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Jackson National Life Insurance Company® (Jackson®) and its associates share the view that we have a responsibility to minimize the direct impact we have on the environment and conduct business in an environmentally friendly way. To achieve this goal, Jackson promotes activities such as recycling, reducing consumption and conserving and caring for the land that our offices occupy.
One of the most meaningful ways that Jackson is reducing its environmental impact is by offering customers and representatives the option to receive some of their Jackson correspondence through e-delivery. Jackson's e-delivery program, called Green Delivery, not only materially reduces paper consumption, it also eliminates the need to mail some documents, thereby saving fuel and limiting pollution. When our policyholders choose Green Delivery, Jackson donates a portion of the savings to support different nonprofit organizations. Jackson partnered with American Forests to plant a tree for every customer who signed up for Green Delivery, planting 100,000 trees in total. Click here to learn more about Jackson's Green Delivery Service.
As part of its efforts to develop a more innovative and inclusive conservation initiative, Jackson has implemented a Work Smart program, which solicits suggestions from employees on how they think the company could become more efficient and sustainable. Employee suggestions have led the company to offer more recycling in the office and reduce building lighting.
The Work Smart program also promotes earth-friendly office activities, such as planting flowers around the office to celebrate Earth Day each year and Bring Your Own Cup to Work week.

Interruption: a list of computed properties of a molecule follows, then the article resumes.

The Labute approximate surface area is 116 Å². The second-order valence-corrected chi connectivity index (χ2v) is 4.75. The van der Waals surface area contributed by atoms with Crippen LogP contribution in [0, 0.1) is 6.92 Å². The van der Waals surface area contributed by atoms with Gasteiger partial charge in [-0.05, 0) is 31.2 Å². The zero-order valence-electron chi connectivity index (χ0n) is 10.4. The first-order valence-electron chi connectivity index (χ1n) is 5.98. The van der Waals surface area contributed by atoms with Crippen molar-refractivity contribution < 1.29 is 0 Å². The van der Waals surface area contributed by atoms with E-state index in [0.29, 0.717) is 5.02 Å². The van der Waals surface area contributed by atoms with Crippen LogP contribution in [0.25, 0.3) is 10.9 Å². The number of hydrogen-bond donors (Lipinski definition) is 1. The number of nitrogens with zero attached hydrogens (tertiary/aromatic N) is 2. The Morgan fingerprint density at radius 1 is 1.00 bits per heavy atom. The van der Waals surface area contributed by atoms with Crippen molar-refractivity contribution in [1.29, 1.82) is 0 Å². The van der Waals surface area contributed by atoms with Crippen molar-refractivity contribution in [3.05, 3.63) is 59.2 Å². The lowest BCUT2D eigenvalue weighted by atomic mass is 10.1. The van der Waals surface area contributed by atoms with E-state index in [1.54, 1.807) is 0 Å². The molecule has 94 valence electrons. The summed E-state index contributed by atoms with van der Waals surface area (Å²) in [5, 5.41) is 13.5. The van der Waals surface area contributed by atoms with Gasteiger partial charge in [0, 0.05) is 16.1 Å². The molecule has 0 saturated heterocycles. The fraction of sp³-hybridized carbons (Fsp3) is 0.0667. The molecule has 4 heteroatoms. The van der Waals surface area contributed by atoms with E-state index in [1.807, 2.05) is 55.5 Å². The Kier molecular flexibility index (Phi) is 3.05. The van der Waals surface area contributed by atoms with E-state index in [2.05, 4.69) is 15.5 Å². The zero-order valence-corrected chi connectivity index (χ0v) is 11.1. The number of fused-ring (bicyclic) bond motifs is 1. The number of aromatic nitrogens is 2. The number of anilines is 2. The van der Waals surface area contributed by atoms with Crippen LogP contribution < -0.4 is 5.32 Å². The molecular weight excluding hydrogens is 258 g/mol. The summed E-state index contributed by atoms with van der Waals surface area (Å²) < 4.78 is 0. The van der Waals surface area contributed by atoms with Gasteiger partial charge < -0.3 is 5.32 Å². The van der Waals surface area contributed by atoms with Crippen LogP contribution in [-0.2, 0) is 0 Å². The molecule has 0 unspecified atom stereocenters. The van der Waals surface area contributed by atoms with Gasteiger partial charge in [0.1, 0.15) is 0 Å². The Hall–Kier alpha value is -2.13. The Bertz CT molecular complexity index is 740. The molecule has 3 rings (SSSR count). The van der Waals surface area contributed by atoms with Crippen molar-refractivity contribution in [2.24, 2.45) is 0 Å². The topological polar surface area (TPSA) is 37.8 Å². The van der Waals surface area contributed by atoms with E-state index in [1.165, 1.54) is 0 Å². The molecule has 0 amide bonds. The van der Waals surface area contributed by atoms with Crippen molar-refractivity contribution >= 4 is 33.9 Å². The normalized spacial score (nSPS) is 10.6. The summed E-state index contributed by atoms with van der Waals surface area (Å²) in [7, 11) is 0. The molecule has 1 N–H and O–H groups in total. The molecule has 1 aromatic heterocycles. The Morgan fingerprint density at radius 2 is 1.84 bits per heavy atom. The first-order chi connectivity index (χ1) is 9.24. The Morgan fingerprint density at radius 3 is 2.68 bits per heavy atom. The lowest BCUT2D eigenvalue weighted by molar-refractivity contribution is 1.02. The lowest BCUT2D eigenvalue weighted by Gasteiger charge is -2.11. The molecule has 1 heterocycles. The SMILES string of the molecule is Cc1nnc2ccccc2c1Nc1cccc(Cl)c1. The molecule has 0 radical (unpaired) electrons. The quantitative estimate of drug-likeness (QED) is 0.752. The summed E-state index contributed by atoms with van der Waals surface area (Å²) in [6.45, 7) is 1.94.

Jackson employees take part in efficient computing options such as carpooling and vanpooling, biking or taking the bus. In Lansing, Jackson participates in an annual Clean Commute Week during which employees are encouraged to take any mode of transportation to work other than a single occupancy vehicle. In Denver, employees participate in the annual Bike to Work Day, saving gas and limiting pollution on that day.
In 2008, Jackson joined the Climate Leaders Program in an effort to reduce the company's carbon footprint. The Climate Leaders Program is an Environmental Protection Agency (EPA) industry-government partnership that works with companies to develop comprehensive climate change strategies. Partner companies commit to reducing their impact on the environment by completing a corporate-wide inventory of their greenhouse gas emissions based on a quality management system, setting aggressive reduction goals and annually reporting their progress to the EPA. The Climate Leaders Program reduces the impact our business has on climate change and, by examining its energy profile, Jackson is able to become more efficient in the way it manages its infrastructure.
Additionally, Jackson's regional headquarters in Nashville is LEED certified as a building with green building design, construction, operations and maintenance solutions.
Preserving Natural Environments
During the construction of Jackson's Home Office in Lansing, Mich., the company worked with the Michigan Department of Environmental Quality (MDEQ) to preserve the natural environment. This effort was intended to enhance employees' work experience, as well as provide habitat for wildlife. The company planted more than 15,000 shrubs and trees, and created and preserved several natural and man-made ponds during the building construction.
Jackson's Home Office has walking trails behind the building that were designed by students in the forestry department at Michigan State University. Numerous trails wind throughout the woods, with the longest route totaling approximately two miles. The trails take walkers through Jackson's wooded landscape that includes several varieties of trees such as oak, maple, beech, poplar and pine.
In 2006, Jackson worked with the MDEQ to dig ponds around the office, creating a more supportive environment for wildlife. These ponds and the nearby forested areas have provided nesting, breeding and feeding locations for reptiles and amphibians. Waterfowl and wading birds reside, feed and nest within the new wetlands as well. The new area was seeded with a wetland seed mix and mulch, and many wetland varieties were planted along with native species.
Overall, the project resulted in a more aesthetically pleasing landscape and an environment that supports more diverse wildlife. Jackson continues to work with the MDEQ to insure proper care and maintenance of the wetland areas and building grounds.